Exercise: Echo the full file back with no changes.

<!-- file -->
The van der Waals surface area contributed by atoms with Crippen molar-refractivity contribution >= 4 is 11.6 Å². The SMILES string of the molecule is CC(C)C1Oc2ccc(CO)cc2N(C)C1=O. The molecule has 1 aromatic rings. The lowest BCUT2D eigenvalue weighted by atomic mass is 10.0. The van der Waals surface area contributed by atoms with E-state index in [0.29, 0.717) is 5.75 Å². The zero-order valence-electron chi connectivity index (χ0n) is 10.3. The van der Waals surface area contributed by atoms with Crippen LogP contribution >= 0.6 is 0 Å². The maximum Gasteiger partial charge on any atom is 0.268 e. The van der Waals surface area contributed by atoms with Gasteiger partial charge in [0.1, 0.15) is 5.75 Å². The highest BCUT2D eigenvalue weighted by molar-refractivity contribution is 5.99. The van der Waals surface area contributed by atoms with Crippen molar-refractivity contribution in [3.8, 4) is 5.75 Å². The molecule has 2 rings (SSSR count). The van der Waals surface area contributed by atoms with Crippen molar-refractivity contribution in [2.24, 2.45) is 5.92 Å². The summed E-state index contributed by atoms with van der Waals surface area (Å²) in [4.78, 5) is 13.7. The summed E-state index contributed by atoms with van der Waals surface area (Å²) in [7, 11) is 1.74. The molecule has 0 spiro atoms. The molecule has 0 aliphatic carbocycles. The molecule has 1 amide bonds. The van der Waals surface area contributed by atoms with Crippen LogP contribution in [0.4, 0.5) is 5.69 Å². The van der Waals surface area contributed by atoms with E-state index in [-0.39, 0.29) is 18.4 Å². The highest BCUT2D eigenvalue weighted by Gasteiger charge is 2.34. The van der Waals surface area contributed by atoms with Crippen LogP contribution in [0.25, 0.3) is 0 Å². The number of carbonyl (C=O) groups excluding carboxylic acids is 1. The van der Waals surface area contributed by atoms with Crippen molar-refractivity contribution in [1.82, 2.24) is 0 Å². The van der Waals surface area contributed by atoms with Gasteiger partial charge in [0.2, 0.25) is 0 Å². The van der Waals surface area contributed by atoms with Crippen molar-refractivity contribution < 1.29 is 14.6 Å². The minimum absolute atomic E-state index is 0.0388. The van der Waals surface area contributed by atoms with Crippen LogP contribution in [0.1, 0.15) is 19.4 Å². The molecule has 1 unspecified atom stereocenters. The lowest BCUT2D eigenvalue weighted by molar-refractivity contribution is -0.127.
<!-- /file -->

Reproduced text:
The van der Waals surface area contributed by atoms with Crippen molar-refractivity contribution >= 4 is 11.6 Å². The SMILES string of the molecule is CC(C)C1Oc2ccc(CO)cc2N(C)C1=O. The molecule has 1 aromatic rings. The lowest BCUT2D eigenvalue weighted by atomic mass is 10.0. The van der Waals surface area contributed by atoms with E-state index in [0.29, 0.717) is 5.75 Å². The zero-order valence-electron chi connectivity index (χ0n) is 10.3. The van der Waals surface area contributed by atoms with Crippen LogP contribution >= 0.6 is 0 Å². The maximum Gasteiger partial charge on any atom is 0.268 e. The van der Waals surface area contributed by atoms with Gasteiger partial charge in [0.1, 0.15) is 5.75 Å². The highest BCUT2D eigenvalue weighted by molar-refractivity contribution is 5.99. The van der Waals surface area contributed by atoms with Crippen molar-refractivity contribution in [3.8, 4) is 5.75 Å². The molecule has 2 rings (SSSR count). The van der Waals surface area contributed by atoms with Crippen molar-refractivity contribution in [2.24, 2.45) is 5.92 Å². The summed E-state index contributed by atoms with van der Waals surface area (Å²) in [4.78, 5) is 13.7. The summed E-state index contributed by atoms with van der Waals surface area (Å²) in [7, 11) is 1.74. The molecule has 0 spiro atoms. The molecule has 0 aliphatic carbocycles. The molecule has 1 amide bonds. The van der Waals surface area contributed by atoms with Crippen LogP contribution in [0.4, 0.5) is 5.69 Å². The van der Waals surface area contributed by atoms with E-state index in [-0.39, 0.29) is 18.4 Å². The highest BCUT2D eigenvalue weighted by Gasteiger charge is 2.34. The van der Waals surface area contributed by atoms with Crippen LogP contribution in [0.25, 0.3) is 0 Å². The number of carbonyl (C=O) groups excluding carboxylic acids is 1. The van der Waals surface area contributed by atoms with Crippen molar-refractivity contribution in [1.82, 2.24) is 0 Å². The van der Waals surface area contributed by atoms with Gasteiger partial charge in [0.2, 0.25) is 0 Å². The van der Waals surface area contributed by atoms with Crippen molar-refractivity contribution < 1.29 is 14.6 Å². The minimum absolute atomic E-state index is 0.0388. The van der Waals surface area contributed by atoms with Crippen LogP contribution in [0.1, 0.15) is 19.4 Å². The molecule has 1 unspecified atom stereocenters. The lowest BCUT2D eigenvalue weighted by molar-refractivity contribution is -0.127.